'A pragmatist who believed in accountability and governance' - James Downey laid to rest
"A man of high ideals and great ambition, not for himself but for this country."
James Downey (82), the political commentator and Irish Independent columnist, was laid to rest in his home village of Dromahair, Co Leitrim, on Saturday after a touching funeral Mass where he was remembered not only as a voice for social equality, but as a man of great wit and good humour.
As friends from the worlds of politics and media gathered with his wife Moira, daughters Rachel and Vanessa and family to bid farewell to a "voice of integrity", it was Rachel's moving words which captured his spirit.
She said her father had been driven by his wish to see a more progressive society, but stressed he was no dreamy idealist.
"He was a pragmatist who believed in responsibility, accountability and good governance and he regularly bemoaned the fact that on those scores, Ireland's leaders had a long way to go," she said.
She spoke of how journalism and politics had been his "life blood", recalling to laughter from the congregation how when Cosgrave formed the first coalition government in 1973, while she and her sister Vanessa, then only four and six, were being rushed out to school by their mother, her father decided this was the perfect time to explain how coalition governments worked to his young daughters.
"He was a brilliant father. He taught us so much and inspired us to learn more," she said.
Speaking of his love of knowledge of everything from the Spanish Civil War to the works of Tennessee Williams, South American politics to opera and Crystal Palace football club, she added: "Our mother always thought that he should enter academia, but I think not.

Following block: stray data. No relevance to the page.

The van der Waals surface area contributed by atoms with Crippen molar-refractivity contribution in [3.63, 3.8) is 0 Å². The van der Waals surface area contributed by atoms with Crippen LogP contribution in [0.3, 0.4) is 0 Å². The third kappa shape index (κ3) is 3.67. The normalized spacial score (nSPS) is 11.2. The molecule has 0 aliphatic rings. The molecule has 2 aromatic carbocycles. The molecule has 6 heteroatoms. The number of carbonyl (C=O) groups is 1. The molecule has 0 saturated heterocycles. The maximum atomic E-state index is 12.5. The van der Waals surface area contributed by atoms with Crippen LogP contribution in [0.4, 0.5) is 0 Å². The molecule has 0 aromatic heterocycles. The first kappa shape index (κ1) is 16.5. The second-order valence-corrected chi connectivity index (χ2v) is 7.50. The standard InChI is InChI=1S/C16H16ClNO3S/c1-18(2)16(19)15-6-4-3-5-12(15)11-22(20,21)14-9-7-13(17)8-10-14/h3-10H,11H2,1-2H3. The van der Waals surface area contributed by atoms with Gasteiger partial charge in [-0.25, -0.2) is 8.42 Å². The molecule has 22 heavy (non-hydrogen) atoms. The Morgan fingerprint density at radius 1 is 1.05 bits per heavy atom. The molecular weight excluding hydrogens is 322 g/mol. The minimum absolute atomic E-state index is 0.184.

"Our dad was in love with the moment, of listening to what people were saying and gauging the mood of the nation. His love of being 'in the know' was infectious."
She recalled the words of one journalist colleague: "Before we had Google, we had Jim Downey."
Above all, he loved to share his knowledge and, aside from herself, her sister and his grandchildren, James Downey's lasting legacy would be the many young journalists "he inspired and encouraged to uphold the highest standards of their profession".
President Michael D Higgins was represented by his Aide de Camp, Lt Commander Patricia Butler.
Among the mourners were Fianna Fáil TD Brendan Smith, Senator Diarmuid Wilson and former TDs Conor Lenihan, Declan Bree and Frank Feighan
Also in attendance were Irish Independent Editor Fionnán Sheahan and friends from the world of journalism Dan White, Ciaran Byrne, Tommie Gorman, Seán Whelan, Mike Burns, Renagh Holohan, David McKittrick, Miriam Lord, Mary Maher, Conor O'Clery and Paddy Clancy.
Fr John McTiernan described James as a man with unrivalled insight into the Irish psyche, adding: "He was a voice of integrity and that voice is now stilled."